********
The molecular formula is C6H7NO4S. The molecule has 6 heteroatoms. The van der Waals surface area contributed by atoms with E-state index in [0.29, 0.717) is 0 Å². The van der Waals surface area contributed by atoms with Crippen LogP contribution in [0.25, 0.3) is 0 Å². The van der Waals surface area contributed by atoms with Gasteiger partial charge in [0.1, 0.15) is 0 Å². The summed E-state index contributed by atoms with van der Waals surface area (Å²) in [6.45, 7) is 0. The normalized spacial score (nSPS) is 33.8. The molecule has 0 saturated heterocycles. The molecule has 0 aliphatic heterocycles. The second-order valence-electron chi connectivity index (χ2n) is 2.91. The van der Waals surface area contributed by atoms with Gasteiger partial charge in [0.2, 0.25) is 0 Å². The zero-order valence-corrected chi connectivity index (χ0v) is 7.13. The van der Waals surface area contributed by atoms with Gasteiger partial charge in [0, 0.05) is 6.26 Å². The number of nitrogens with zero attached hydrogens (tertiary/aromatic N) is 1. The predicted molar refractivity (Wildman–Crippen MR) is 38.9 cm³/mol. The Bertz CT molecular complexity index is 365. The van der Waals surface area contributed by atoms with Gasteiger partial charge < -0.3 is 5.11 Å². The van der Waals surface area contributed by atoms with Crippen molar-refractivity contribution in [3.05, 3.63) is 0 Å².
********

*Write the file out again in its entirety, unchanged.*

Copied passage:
The molecular formula is C6H7NO4S. The molecule has 6 heteroatoms. The van der Waals surface area contributed by atoms with E-state index in [0.29, 0.717) is 0 Å². The van der Waals surface area contributed by atoms with Crippen LogP contribution in [0.25, 0.3) is 0 Å². The van der Waals surface area contributed by atoms with Gasteiger partial charge in [0.1, 0.15) is 0 Å². The summed E-state index contributed by atoms with van der Waals surface area (Å²) in [6.45, 7) is 0. The normalized spacial score (nSPS) is 33.8. The molecule has 0 saturated heterocycles. The molecule has 0 aliphatic heterocycles. The second-order valence-electron chi connectivity index (χ2n) is 2.91. The van der Waals surface area contributed by atoms with Gasteiger partial charge in [0.2, 0.25) is 0 Å². The zero-order valence-corrected chi connectivity index (χ0v) is 7.13. The van der Waals surface area contributed by atoms with Gasteiger partial charge in [0, 0.05) is 6.26 Å². The number of nitrogens with zero attached hydrogens (tertiary/aromatic N) is 1. The predicted molar refractivity (Wildman–Crippen MR) is 38.9 cm³/mol. The Bertz CT molecular complexity index is 365. The van der Waals surface area contributed by atoms with Gasteiger partial charge < -0.3 is 5.11 Å². The van der Waals surface area contributed by atoms with Crippen molar-refractivity contribution in [3.05, 3.63) is 0 Å².